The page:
Dog Blog: Regularly updated to highlight some of the beautiful women in the Labour Caucus, before they're airbrushed.

Hog Blog: Gerry Brownlee's diet blog. (Irregularly updated.)

Jog Blog: Bill English's exercise blog.

Log Blog: Blog run by the Ranfurly Shield holders.

Bog Blog: A blog discussing failed Private Members Bills before they're finally flushed down the toilet of history. Occasionally of an evening posts examples of post-modern art.

Nig Nog Blog: Paul Holmes's blog paying homage "to Koffi Annan and other cheeky darkies."

Fog Blog: Wet, thick and concealing -- David Benson-Pope's regular online confessions.

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Wednesday, August 24, 2005

That old green-eyed envy tax

Guest commentary today on Labour's Envy Taxes:

Why do so many bleat so much when 'the rich' receive a pledge to get some of their own money back, and why do those same people bleat so little (or even crow a lot) when someone else pledges to keep taking a lot from everyone with one hand, while doling out the booty as benefits with the other hand.

And why do so many still misinterpret or misunderstand the difference between getting back money that they earned and was taken from them, from money that they never earned that is being given to them?

Anna at ECB explains quite clearly that tax cuts benefit those who pay tax, and if you pay a lot of tax then of course a tax-cut will give you more in dollars than it would for someone who doesn't pay a lot. "Why is this so difficult to understand?" she asks. "Why is it that people think they are entitled to a greater share of other people's money?"

Answer in one word: Envy. It's a killer. If envy was taxed we'd all be able to vote ourselves rich.

Tuesday, August 23, 2005

Transmission

Sorry folks, blog-very-lite at present; got a few things to deal with. Normal transmission will be resumed ASAP.

Monday, August 22, 2005

Site Poll: Who gives a shit about 'nuclear free'?

As Nick Smith is far and away the most odious politician in the former parliament, for reasons canvassed here numerous times (here's one such time) and as evidenced by the very scientific poll result below, I've added a new poll now to see whether any of you really give a shit about New Zealand being nuclear free. Helen thinks you do. Don is too scared to say otherwise (in public). But do you really give a shit? Or would you rather see some sense applied to the subject? Vote now!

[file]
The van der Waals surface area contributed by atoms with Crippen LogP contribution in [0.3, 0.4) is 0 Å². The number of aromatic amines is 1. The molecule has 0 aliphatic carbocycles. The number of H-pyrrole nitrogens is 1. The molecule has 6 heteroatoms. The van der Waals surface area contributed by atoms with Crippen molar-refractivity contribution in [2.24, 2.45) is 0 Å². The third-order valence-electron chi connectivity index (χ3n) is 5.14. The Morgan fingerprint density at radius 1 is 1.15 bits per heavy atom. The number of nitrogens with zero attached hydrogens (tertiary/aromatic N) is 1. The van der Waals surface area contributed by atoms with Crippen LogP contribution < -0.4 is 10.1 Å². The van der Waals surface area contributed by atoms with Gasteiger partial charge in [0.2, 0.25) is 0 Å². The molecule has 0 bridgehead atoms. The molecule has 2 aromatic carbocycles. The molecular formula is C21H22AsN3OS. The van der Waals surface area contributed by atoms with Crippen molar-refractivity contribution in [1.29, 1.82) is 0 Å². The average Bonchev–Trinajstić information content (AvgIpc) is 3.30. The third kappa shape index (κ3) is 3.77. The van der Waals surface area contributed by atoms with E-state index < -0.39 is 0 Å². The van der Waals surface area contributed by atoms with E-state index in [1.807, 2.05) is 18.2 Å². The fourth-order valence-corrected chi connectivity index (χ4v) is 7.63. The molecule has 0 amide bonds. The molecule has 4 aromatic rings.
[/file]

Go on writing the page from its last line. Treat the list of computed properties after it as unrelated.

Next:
Results of the Previous Poll: Who is the Most odious politician in the present parliament?
Nick Smith, Brat Pack 74 votes
Michael Cullen, Hard Labour 69 votes
Keith Locke, Watermelon 60 votes
Trevor Mallard, Hard Labour 57 votes
Muriel Newman, Association of Compulsion Touters 34 votes
Tony Ryall, Brat Pack 29 votes
Other 10 votes
I love them all 3 votes

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Helengrad Libz giving it some

Luke Howison sent me these photos to show what the Wellington Libz have been up to:

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Isle of the Dead

'Isle of the Dead,' Arnold Boecklin

Sunday, August 21, 2005

Lange: A reprise

As Lange's death was the news that dominated the week, and as I've been asked many times about my views on his passing, I'm re-posting a link to what I wrote a week ago: The Enigma That Was Lange.

Amidst a sea of sycophancy, to me it still reads well a week after writing it.
All 100 NZ political bloggers have offered their own tributes to David Lange. For once I'm going to bow to pressure and do the traditional thing and offer some of my own memories. For me, Lange was a huge disappointment...
Read on here.

Related reading: What exactly took place under the Lange Government? What was the nature of the reforms, and were they as substantial as claimed both by their architects, and their oppononents. The best summation I've seen is Lindsay Perigo's speech for the 1996 Institute for Objectivist Studies Summer Seminar, In the Revolution's Twilight.
With reason and wit, Perigo summarizes New Zealand's market reforms, while countering some U.S. libertarians who believe these reforms represented a veritable revolution. Indeed, Perigo explains how the various reforms have ultimately failed — and describes the philosophical revolution it will take for liberty to succeed.